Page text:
February is the month of ‘heart health’ and Valentine’s Day and here we are at the beginning of May, but you can never nurture your heart too much. So check out my tips on how to keep your glorious pump beating strong.
10 Ways You Can Nourish That L’il Ol’ Heart:
1/ Gotta eat your greens – spinach, kale, collards, rapini, watercress – look for any veggies that are deep green. They’ll be rich in the heart-loving minerals magnesium and potassium, as well as phytosterols.
2/ Eat steel cut or rolled oats (or barley) for breakfast – these whole grains are rich in the cholesterol-lowering fibre, beta-glucan.
3/ Get familiar with the other whole grains – buckwheat, brown and wild rice, quinoa, amaranth, millet all provide magnesium, niacin, and phytosterols, which have cardio-protective effects.
4/ Fatty fish and fish oils – the blessed omega 3’s can reduce LDL cholesterol levels as well as blood pressure.
5/ Raw garlic – eat it and risk smelling like a bulb or take odor free capsules if you want support for lowering cholesterol.
6/ Walnuts – these brainy looking nuts are presumed to help preserve the elasticity and flexibility of the arteries. Ideally, eat them fresh from the shell.
7/ Vitamin D – new research points to Vitamin D deficiency increasing the risk of fatal heart attacks. Supplementation with at least 2000mg. during the winter is indicated.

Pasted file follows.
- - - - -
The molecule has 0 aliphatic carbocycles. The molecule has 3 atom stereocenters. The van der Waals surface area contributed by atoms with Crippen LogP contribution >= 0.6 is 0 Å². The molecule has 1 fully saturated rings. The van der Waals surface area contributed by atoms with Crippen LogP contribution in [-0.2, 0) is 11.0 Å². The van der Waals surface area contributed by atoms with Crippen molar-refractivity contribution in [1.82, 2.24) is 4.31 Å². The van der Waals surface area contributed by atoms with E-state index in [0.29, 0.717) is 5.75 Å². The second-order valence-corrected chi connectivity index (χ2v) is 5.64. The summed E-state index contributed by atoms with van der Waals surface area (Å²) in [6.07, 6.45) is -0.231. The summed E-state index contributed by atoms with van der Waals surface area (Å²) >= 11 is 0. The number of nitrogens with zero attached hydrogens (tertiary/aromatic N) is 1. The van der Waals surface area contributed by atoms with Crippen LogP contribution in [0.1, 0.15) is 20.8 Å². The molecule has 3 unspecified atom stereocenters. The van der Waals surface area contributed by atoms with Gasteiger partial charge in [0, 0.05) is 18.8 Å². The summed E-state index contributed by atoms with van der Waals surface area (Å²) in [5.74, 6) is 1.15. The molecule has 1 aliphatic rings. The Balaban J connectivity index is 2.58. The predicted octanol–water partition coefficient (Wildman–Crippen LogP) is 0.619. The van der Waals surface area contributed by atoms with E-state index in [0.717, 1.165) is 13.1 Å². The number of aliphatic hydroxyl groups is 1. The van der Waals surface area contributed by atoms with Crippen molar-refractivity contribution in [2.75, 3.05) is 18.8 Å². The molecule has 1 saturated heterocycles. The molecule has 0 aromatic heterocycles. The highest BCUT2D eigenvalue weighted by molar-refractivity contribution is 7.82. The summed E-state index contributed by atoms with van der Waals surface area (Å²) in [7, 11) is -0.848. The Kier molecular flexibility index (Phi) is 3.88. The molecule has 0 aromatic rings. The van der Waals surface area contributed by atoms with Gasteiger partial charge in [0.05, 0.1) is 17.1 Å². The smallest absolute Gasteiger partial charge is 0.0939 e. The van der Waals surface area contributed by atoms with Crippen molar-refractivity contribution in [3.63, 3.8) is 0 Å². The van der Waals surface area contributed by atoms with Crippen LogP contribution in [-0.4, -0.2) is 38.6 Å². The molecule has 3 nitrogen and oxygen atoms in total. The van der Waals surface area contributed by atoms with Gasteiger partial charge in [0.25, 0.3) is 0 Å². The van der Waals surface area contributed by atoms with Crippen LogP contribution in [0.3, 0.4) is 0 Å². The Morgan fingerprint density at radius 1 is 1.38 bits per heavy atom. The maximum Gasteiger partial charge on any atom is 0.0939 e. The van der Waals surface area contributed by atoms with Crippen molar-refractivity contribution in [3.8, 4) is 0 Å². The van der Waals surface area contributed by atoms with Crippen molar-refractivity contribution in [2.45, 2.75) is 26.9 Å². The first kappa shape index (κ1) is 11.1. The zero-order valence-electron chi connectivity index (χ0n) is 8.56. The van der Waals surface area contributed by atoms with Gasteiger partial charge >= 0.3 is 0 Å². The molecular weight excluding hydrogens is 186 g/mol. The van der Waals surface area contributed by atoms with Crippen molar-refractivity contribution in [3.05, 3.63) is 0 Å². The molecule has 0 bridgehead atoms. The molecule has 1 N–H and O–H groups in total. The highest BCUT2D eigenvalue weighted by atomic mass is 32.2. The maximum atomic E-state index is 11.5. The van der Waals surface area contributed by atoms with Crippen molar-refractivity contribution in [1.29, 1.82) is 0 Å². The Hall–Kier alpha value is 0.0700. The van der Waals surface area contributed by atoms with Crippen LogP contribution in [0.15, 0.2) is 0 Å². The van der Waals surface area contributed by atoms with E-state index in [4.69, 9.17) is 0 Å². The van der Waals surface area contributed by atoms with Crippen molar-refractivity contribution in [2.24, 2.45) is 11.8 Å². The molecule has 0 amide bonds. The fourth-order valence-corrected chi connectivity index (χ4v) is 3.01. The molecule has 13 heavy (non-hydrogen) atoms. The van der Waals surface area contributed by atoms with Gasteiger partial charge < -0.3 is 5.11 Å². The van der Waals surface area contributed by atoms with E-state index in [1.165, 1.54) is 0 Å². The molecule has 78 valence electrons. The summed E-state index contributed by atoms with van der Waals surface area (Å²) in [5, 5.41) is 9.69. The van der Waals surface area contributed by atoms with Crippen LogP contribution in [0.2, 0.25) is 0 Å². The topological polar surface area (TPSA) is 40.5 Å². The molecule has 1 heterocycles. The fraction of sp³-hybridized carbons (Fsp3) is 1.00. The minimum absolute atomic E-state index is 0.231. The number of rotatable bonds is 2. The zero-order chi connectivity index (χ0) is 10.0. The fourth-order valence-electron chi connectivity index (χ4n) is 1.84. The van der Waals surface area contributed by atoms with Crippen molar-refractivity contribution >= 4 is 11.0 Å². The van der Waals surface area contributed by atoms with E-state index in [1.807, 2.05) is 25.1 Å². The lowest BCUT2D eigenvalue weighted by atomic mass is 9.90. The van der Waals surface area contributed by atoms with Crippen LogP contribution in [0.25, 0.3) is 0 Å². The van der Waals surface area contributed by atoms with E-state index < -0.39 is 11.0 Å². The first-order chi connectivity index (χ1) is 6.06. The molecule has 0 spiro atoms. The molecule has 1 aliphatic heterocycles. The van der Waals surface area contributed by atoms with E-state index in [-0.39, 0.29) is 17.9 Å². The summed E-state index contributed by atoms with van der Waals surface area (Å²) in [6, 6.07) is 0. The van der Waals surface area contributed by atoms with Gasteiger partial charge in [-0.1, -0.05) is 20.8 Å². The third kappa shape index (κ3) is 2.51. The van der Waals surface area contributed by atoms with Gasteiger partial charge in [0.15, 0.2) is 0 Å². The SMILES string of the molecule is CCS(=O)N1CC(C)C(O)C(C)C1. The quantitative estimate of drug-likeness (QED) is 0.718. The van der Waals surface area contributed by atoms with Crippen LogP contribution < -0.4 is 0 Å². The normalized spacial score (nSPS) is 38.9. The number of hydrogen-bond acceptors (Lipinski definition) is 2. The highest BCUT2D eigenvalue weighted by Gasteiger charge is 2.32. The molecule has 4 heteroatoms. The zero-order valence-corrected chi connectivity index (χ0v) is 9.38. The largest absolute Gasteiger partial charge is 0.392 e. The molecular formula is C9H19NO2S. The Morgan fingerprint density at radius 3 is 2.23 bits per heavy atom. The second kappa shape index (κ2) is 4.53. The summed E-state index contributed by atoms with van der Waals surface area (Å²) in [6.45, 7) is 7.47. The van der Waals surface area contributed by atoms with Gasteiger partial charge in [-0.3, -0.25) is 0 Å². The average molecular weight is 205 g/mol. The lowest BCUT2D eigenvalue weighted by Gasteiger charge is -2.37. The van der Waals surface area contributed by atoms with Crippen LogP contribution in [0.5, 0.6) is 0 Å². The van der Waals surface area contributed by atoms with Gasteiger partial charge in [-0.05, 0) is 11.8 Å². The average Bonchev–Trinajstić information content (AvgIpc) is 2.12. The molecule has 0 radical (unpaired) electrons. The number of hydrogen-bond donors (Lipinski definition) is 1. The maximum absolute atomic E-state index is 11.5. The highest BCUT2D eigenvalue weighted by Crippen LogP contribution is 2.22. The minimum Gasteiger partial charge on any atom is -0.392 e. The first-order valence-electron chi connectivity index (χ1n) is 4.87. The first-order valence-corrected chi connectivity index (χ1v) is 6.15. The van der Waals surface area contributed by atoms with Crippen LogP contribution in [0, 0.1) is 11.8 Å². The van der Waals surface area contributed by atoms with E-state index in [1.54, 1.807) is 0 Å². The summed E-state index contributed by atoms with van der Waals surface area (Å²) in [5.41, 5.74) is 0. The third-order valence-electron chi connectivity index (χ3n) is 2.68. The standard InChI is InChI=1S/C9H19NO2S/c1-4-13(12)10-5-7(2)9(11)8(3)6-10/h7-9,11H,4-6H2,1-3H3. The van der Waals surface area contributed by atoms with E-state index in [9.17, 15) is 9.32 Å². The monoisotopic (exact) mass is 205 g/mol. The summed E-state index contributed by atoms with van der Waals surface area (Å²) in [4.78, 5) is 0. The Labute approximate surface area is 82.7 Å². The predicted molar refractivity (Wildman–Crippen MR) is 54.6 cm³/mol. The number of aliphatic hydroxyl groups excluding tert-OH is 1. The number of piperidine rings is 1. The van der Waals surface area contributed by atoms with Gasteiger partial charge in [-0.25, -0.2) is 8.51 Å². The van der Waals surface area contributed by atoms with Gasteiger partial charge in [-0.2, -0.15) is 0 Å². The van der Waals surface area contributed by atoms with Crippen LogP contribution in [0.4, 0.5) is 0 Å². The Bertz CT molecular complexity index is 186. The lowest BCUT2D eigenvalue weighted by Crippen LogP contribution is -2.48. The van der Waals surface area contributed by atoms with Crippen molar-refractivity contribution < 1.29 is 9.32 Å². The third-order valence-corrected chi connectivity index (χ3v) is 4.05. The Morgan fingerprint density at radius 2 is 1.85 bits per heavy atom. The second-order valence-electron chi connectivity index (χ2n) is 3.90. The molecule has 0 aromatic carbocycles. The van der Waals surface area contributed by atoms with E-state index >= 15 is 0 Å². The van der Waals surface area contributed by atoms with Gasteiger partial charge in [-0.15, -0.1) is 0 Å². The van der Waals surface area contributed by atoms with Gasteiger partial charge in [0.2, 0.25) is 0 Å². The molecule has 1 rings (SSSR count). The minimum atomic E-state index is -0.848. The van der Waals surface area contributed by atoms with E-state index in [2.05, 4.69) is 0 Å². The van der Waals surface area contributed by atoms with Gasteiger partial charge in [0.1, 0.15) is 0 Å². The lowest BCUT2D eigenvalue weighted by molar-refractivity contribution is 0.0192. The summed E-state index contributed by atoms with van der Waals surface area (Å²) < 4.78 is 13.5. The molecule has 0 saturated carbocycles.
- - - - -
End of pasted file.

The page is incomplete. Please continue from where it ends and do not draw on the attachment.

8/ Pomegranate and its juice – may be indicated for lowering blood pressure, high cholesterol and arteriosclerosis but further research is needed. Either way, this rich red fruit is full of vitamin C and antioxidants. If you don’t like pomegranates, go for kiwi, apples, grapes or any other fruit. They all contain lots of phytochemicals.
9/ Dark Chocolate – 6 gms/day (minimum 70% cocoa) has been shown to reduce blood pressure. Cocoa contains flavonols, which are also in grapes and red wine. Enjoy but keep your intake to only one or two squares per day.
10/ Yoga – no, its not food, but it is nourishment. Yoga, qi gong, and meditation have all been scientifically linked to lowered blood pressure and stress, two high risk factors for heart disease.